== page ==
Nearly 25% of Americans are thought to have pre-diabetes--a condition of slightly elevated blood sugar levels that often develops into diabetes within 10 years-- but only 4% are aware of it. Diabetes can mean a lifetime of drugs and blood sugar monitoring, an increased risk of heart disease, periodontal disease, Alzheimer's disease, and other health threats. Prevention.com offered the following healthy habits to reverse pre-diabetes:
- Lose weight: a 5% weight loss equals a 70% reduction in risk.
- Walk: worldwide studies show the increased activity gotten from walking daily helps the body utilize insulin to move blood sugar into cells that provide energy and nutrition whole grain cereals:
- Indulge coffee: the Harvard School of Public Health studied 126,210 men and women over 18 years and found four cups or more of coffee with caffeine offered protection.
- Skip fast food: University of Minnesota scientists followed 3,000 people, ages 18 to 30, for 15 years, and found those who ate fast food more than twice per week gained 10 more pounds and developed twice the rate of insulin resistance, the two major risk factors for type 2 diabetes.
- Eat vegetables more often: by eating vegetables and reducing the amount of red meat and processed meat, risk is significantly lowered, according to a 37,000 women study at Bringham and Women's Hospital.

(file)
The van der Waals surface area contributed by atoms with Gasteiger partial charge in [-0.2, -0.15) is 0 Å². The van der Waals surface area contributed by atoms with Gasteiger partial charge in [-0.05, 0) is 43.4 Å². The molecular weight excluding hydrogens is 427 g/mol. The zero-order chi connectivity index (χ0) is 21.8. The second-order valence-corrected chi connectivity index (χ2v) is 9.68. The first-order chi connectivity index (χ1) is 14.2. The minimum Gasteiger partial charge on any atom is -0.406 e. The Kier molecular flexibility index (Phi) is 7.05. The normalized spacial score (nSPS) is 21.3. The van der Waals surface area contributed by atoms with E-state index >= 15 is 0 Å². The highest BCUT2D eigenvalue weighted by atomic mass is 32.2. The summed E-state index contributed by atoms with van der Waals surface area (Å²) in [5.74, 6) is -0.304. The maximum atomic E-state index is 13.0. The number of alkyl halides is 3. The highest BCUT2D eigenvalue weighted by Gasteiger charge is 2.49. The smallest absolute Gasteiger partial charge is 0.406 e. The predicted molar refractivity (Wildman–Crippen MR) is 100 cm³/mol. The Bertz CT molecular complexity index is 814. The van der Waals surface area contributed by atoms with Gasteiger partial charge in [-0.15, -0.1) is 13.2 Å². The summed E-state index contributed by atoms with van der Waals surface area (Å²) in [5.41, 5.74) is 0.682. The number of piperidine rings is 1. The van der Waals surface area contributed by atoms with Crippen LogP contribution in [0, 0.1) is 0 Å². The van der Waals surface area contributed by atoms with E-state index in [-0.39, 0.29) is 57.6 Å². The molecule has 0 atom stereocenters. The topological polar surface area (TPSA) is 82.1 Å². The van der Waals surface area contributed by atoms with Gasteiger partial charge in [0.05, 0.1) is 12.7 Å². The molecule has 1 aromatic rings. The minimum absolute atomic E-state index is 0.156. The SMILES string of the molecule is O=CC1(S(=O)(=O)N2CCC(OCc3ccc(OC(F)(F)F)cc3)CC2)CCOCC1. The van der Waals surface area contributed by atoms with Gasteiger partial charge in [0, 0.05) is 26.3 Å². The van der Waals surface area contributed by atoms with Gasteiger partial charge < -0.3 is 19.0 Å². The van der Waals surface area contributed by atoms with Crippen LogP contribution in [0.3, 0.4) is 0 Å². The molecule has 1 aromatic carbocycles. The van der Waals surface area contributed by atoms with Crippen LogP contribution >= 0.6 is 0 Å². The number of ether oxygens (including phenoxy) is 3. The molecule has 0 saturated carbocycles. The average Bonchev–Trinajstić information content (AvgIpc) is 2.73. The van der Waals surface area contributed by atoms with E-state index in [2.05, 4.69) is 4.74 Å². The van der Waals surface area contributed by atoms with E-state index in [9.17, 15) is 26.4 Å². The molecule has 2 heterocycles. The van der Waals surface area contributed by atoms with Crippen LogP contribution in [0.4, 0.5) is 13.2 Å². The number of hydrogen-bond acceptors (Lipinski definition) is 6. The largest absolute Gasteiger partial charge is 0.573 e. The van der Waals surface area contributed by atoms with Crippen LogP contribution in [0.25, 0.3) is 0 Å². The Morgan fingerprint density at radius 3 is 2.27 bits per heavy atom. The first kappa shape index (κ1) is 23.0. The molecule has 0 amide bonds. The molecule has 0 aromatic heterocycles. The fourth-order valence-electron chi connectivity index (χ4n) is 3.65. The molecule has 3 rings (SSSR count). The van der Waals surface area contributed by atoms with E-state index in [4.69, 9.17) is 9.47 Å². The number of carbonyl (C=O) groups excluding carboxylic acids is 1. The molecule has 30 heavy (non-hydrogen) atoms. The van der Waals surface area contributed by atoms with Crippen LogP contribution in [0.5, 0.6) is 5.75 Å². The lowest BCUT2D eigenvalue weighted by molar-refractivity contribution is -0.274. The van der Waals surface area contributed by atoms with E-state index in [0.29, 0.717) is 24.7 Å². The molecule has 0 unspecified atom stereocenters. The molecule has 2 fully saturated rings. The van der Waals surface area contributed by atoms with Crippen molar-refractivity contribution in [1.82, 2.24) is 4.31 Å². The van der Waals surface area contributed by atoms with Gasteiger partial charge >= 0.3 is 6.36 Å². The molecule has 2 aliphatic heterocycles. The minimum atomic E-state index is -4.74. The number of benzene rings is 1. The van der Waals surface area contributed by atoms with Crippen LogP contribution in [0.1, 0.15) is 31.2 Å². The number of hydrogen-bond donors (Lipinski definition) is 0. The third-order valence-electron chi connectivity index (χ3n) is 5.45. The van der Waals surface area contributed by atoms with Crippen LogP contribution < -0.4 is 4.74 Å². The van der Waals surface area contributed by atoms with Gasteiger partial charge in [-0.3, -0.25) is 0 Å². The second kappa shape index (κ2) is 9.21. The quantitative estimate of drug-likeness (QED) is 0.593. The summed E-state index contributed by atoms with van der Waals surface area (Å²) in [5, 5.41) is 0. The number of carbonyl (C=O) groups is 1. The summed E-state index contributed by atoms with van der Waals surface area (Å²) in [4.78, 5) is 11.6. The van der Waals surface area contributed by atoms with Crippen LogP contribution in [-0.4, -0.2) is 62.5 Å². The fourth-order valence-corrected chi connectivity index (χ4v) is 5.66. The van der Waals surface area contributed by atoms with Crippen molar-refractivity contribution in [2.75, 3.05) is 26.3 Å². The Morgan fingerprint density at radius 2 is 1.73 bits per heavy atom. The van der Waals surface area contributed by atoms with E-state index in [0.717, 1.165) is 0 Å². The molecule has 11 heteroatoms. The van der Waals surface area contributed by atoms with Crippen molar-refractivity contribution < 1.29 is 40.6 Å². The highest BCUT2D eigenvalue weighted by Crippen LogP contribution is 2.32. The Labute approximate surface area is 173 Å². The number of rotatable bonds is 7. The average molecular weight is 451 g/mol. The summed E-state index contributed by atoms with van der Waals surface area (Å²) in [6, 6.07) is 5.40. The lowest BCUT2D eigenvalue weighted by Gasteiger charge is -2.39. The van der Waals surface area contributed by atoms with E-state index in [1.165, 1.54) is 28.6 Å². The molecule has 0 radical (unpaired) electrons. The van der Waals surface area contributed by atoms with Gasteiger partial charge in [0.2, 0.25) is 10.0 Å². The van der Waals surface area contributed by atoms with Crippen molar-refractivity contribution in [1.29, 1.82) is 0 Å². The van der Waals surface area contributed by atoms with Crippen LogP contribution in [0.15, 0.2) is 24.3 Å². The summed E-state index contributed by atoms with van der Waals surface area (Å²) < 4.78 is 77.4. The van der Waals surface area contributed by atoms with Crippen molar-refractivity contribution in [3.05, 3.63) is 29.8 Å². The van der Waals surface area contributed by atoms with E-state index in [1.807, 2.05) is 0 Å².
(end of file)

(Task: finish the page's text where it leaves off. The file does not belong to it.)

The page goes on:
- Cinnamon: German researchers studied adults with type 2 diabetes who then took a capsule containing the equivalent of 1 g. cinnamon powder 3 times a day for 4 months and reduced their blood sugar by 10%.
- Daily relaxation: simple relaxation exercises and other stress management techniques reduce blood sugar levels, according to a study conducted at Duke University. Get 6 to 8 hours of sleep a night: Yale University found less than 6 hours of sleep doubled diabetes risk, and more than 8 hours tripled risk.
- Be social: women who live alone are 2.5 times more likely to develop diabetes.
- Have a blood test: a simple blood test measures sugar levels. People with pre-diabetes--slightly elevated sugar levels, between 100 and 125 mg/dl--often develop a full blown case within 10 years. Knowing you are at risk can put you on a course of simple diet and exercise changes.
Source: Women's Health Magazine/Prevention.com
Robert G. Tupac, DDS, FACP, Inc., Diplomate, American Board of Prosthodontics (661) 325-1275 | www.drtupac.com 5060 California Ave., #170, Bakersfield, CA 93309